LONDON — There is something particularly brutal about a heavy defeat in the Champions League. Nothing exposes a team’s weaknesses quite like a dismantling by a side from another league, and Chelsea know precisely how that feels after being given a lesson by Bayern Munich at Stamford Bridge on Wednesday night.
This was the moment when the full scale of the rebuilding job still to be done at Chelsea became apparent. Home defeats against the likes of Bournemouth and West Ham in the Premier League are one thing, but a 3-0 defeat against Bayern — and it could have been much worse — served only to reveal the huge gulf between the 2012 Champions League winners and Europe’s elite.
“It was a harsh lesson in the reality of Champions League football,” Chelsea manager Frank Lampard said. “We have to improve in the summer, and today was a clear show that there is a lot of work to be done.
“I felt that when I came in the summer, and I still feel that today.”
In some ways, this defeat could actually help Lampard get the players he wants and needs to take Chelsea to the higher level they used to take for granted. But the truth is that Hansi Flick’s Bayern coasted to their Round of 16, first-leg victory following two goals from Serge Gnabry and the other from Robert Lewandowski, as the German champions made next month’s second-leg at the Allianz Arena a formality.
Bayern will sail on into the quarterfinals, having injected youth and pace into the team since last season’s last-16 elimination against Liverpool, but where Chelsea end up is anyone’s guess. Lampard has arguably over-performed with the squad he inherited from Maurizio Sarri last summer — a squad that lost its best player, Eden Hazard, to Real Madrid last summer and one that couldn’t be strengthened due to a two-window worldwide transfer ban, which was subsequently reduced to one window on appeal.
That Chelsea are still in the Premier League top four, having won just five of their last 15 league games, highlights how well they started the season under Lampard, but reality has been biting hard for a while domestically. Bayern’s performance was the equivalent of throwing a bucket of ice-cold water everyone at Stamford Bridge, just to make sure they all realise the state Chelsea are in.
This is a club that will always measure itself against the best in Europe. Since Roman Abramovich transformed Chelsea from also-rans into one of the continent’s most powerful clubs following his arrival as owner in 2003, they have won three European trophies (one Champions League and two Europa Leagues) and lost a Champions League final on penalties. By and large, Chelsea have been a Champions League regular since 2003, but they looked like novices against Bayern, who were clinical in the second half after letting the home side off the hook during the opening 45 minutes.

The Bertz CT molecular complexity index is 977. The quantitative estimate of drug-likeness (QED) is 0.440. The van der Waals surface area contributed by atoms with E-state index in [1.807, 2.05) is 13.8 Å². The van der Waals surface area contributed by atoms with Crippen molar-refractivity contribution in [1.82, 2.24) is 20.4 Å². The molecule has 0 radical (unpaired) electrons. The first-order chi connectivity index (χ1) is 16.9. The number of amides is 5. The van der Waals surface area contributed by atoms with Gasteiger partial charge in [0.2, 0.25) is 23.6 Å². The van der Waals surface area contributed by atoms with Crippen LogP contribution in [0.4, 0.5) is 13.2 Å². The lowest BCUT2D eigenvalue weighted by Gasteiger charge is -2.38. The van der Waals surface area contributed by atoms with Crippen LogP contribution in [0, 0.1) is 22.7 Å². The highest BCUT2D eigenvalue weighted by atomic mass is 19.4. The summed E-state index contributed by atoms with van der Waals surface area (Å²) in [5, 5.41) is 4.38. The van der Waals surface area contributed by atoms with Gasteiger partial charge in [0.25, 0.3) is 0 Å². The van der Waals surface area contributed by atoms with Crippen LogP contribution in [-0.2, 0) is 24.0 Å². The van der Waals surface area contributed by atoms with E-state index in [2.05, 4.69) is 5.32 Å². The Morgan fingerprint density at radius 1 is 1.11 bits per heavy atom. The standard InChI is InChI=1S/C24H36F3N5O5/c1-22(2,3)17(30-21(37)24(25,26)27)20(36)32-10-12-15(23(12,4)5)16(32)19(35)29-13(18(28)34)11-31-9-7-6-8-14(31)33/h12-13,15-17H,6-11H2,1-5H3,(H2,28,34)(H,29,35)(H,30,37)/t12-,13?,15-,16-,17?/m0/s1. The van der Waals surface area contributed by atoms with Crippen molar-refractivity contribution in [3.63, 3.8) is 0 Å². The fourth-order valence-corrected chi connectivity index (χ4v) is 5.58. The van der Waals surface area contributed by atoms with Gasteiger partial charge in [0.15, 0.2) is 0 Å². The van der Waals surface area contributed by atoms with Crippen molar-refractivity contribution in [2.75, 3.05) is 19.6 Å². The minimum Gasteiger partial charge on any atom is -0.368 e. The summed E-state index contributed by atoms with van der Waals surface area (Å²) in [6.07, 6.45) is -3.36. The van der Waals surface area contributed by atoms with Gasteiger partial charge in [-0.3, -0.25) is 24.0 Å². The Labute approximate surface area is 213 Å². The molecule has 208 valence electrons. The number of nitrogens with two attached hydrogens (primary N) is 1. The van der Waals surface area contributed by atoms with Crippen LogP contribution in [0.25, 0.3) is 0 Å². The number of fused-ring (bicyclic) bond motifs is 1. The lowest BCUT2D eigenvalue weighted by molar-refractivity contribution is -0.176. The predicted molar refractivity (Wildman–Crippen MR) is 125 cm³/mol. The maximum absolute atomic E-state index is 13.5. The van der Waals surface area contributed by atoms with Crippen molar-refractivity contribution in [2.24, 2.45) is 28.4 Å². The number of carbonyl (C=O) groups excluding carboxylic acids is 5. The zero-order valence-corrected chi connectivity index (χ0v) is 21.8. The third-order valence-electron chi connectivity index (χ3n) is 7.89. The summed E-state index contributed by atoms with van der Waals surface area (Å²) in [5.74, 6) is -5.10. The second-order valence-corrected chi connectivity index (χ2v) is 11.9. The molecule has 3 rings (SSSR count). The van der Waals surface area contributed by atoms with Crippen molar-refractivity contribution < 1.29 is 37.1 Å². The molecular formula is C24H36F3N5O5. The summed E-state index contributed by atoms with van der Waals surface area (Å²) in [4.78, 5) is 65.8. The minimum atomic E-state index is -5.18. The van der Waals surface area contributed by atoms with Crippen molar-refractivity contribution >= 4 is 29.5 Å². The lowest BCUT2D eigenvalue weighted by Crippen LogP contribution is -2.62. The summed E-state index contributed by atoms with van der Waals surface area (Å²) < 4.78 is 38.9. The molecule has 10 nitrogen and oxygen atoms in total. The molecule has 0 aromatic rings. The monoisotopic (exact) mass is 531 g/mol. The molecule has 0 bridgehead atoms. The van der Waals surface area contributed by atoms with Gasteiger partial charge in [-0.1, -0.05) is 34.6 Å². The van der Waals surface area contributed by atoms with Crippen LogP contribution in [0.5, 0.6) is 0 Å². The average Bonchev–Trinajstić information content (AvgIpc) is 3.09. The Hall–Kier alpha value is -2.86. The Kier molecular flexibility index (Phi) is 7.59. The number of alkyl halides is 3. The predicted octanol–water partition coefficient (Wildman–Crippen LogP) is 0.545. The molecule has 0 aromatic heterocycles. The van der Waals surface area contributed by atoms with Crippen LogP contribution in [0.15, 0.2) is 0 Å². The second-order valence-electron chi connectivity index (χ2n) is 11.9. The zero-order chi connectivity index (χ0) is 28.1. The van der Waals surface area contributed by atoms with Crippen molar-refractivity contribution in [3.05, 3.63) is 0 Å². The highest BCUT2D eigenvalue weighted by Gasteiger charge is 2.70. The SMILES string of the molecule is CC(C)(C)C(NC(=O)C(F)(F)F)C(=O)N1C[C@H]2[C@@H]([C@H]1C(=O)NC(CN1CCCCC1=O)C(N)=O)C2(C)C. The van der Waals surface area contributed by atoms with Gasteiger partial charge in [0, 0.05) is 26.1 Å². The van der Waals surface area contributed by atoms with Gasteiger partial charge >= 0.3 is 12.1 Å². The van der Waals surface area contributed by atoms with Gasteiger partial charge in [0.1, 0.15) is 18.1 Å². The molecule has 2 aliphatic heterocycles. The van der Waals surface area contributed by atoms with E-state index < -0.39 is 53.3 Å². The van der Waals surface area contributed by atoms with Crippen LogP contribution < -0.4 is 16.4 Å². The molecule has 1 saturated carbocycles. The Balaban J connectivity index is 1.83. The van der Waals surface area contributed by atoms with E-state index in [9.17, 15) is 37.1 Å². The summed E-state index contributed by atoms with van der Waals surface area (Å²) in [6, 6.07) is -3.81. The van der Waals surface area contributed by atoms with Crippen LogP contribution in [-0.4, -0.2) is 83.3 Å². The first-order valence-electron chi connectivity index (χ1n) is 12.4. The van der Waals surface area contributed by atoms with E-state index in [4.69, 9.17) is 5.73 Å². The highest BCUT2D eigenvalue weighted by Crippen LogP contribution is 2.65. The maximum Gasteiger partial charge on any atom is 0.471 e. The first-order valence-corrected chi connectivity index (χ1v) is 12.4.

“That’s football at this level,” Lampard said. “The levels of Bayern Munich were fantastic. They are a really strong team. Unless we had a ‘bang on’ night, it was going to be tough and that’s what happened.
“When you have an eye-opener like tonight, no matter how young or old you are, you have to look against your direct opponent and ask what lessons you learned. But in the bigger picture, we saw the quality in their team. Lewandowski has been there a long time, and [Thomas] Muller, [Manuel] Neuer, [Jerome] Boateng: I played against all them in 2012 in the final. They have been together for a long time.”
Longevity and stability are not something that this Chelsea squad has been blessed with. The young players who have been given a chance by Lampard this season — Mason Mount, Tammy Abraham, Reece James — will be fine servants for the club for years to come, but there are still plenty of big gaps to be filled. Defense remains an issue, as does the heart of midfield, but the biggest problem seems to be in goal, where the steady (but hardly spectacular) Willy Caballero continues to be preferred ahead of the out-of-form (and club-record signing) Kepa Arrizabalaga.
The inability to spend last summer and failure to take advantage of the lifting of the transfer ban ahead of the January window has left Chelsea painfully short of the quality required to compete at this level. Lampard was without the injured N’Golo Kante, Christian Pulisic and Callum Hudson-Odoi for this game and it showed. All three are doubtful to be fit for the second leg in Munich and Lampard will also be without Marcos Alonso, sent off in this game, and Jorginho due to suspension.
That said, Chelsea’s challenge is not about achieving a Champions League miracle by overturning their first-leg deficit in Munich. It’s about the long term and being able to build a squad capable of once again making Chelsea a heavyweight contender in the Champions League. They have some foundations in place under Lampard, but time will tell whether they are strong enough to keep their legendary former player in a job.
On this evidence, though, it will take at least two years to get close to Bayern’s level. Lampard’s problem is Chelsea have rarely shown such patience since Abramovich took over.